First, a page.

Surely this horrible display of man's inhumanity to cetaceans does not reflect the sensibilities of a majority of people, including most of the people of Japan. We must not let a small group of fishermen and a small element of the Japanese government continue to get away with is essentially brutal and systematic mass murder.
Please sign the petition and lets try to end it once and for all this year.
Thanks for reading this.
"Not one square inch of clear water". "It was many miles from any water that was not contaminated. In all likelihood, the Dolphins and Sperm Whale seen in this video are dead by now.
The Dolphins were disoriented. Some already dead and others struggling to keep their heads up high enough to see the fires. The Sperm Whale was covered in oil.
We have to spread this around the world! Who will be accountable for their lives?
All involved in this disaster will be held accountable to a higher power than any on Earth. Man should not destroy the gentle creatures God created."
Video is not graphic. It does a very good job of showing just how large the area of oil invested waters has grown.
Announce it on Thursday and proceed with Friday's schedule visit to the area. Democratic senators are increasingly calling for more action.
Polls are not looking to good either.
Please keep this kicked. Thanks!
"Never let a good disaster go to waste". Rahm Emanuel
Well, here's an immense disaster. Do something great.
We are going to need so many more people than are currently involved.
edit: this was captured by a robot controlled camera at an oil rig in LA. It is not the oil rig that is currently destroying the Gulf of Mexico.
These whales can dive to 8,000 feet and possibly deeper, far past the point in which submarines are crushed. Perhaps some money should go to a floating research/interaction station so that we can study and interact with them. They are certainly smarter than dolphins and would have no problem aiding us with disasters such as the current "spill" in the Gulf of Mexico.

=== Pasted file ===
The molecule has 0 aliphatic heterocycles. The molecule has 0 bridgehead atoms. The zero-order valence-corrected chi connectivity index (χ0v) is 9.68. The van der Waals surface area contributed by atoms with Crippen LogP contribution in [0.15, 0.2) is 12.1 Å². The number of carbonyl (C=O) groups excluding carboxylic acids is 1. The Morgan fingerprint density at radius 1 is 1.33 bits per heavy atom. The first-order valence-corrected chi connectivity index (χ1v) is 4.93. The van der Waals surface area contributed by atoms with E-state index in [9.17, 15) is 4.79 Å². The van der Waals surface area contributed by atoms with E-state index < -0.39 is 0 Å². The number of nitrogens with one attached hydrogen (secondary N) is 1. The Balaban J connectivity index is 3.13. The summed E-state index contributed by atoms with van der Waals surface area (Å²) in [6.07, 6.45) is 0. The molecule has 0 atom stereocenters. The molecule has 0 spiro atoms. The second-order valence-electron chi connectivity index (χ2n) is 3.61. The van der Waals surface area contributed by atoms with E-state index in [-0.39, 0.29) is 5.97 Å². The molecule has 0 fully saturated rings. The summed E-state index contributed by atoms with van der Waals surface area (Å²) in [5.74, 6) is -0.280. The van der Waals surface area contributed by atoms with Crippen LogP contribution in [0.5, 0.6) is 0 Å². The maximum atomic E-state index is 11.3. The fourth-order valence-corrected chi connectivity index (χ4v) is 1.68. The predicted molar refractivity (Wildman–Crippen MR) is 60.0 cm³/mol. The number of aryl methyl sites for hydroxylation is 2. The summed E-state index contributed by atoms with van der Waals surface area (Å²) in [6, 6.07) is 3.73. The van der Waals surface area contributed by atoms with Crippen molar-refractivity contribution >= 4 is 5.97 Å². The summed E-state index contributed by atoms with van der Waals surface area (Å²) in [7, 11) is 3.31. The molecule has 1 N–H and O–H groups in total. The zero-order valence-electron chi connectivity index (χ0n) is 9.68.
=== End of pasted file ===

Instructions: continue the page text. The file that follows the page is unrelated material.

I wonder what we will do to Mars and other planets once we arrive?
In 1969, a 14-year-old Beatle fanatic named Jerry Levitan snuck into John Lennon's hotel room in Toronto and convinced him to do an interview. 38 years later, Levitan, director Josh Raskin and illustrators James Braithwaite and Alex Kurina have collaborated to create an animated short film using the original interview recording as the soundtrack. A spellbinding vessel for Lennon's boundless wit and timeless message, I Met the Walrus was nominated for the 2008 Academy Award for Animated Short and won the 2009 Emmy for 'New Approaches' (making it the first film to win an Emmy on behalf of the internet).
The purpose of this thread is to list techniques you have observed and/or theories you may have regarding the effectiveness of the right-wing to convince large numbers of people of half-truths and outright lies.
I'll start. Please feel free to expand:
1) repetition and solidarity on any given talking point and novel ways of attracting media coverage. Phrases such as a "complete government take-over of health care" are repeated over and over again by numerous elected officials as well as TV pundits. Eventually it begins to sound like a fact.
By CHARLES J. HANLEY, AP Special Correspondent Fri Oct 12, 4:53 PM ET
What does global warming have to do with global peace? The globe may find out sooner than we think, experts say.
"Climate change is and will be a significant threat to our national security and in a larger sense to life on Earth as we know it to be," retired Gen. Gordon R. Sullivan, former U.S. Army chief of staff, told a congressional panel last month.
The Nobel Peace Prize Committee agrees. In awarding the prize Friday to climate campaigner Al Gore and the Intergovernmental Panel on Climate Change, a U.N.-sponsored network of scientists, the Norwegian committee said the stresses of a changing global environment may heighten the "danger of violent conflicts and wars, within and between states."
article: http://news.yahoo.com/s/ap/20071012/ap_on_... ;_ylt=An6Lq83d553eYEudZeMlhelxieAA
The ten most recommended threads posted on the Democratic Underground Discussion Forums in the last 24 hours.
Democratic Underground forums and groups from my "My Forums" list.
For me the point is that nostalgia doesn't rectify 40+ years our culture demonstrating none of the hippie ideals that were touted during that unique time. Not only is our country more materialistic and consumerist than ever, there are very very few enclaves where communion, brotherhood, sisterhood, reverence for nature and childlike curiosity are demonstrated. I have been to a dozen rainbow gatherings and meetings, attended bread and puppet in northern vermont, lived in the national forest, traveled by backpack and bus to Costa Rica and back with a 6yr old, 4yr old, and a 2yr old. I have only had glimpses of communion; there is no enduring legacy. Something faded and the country turned hard right.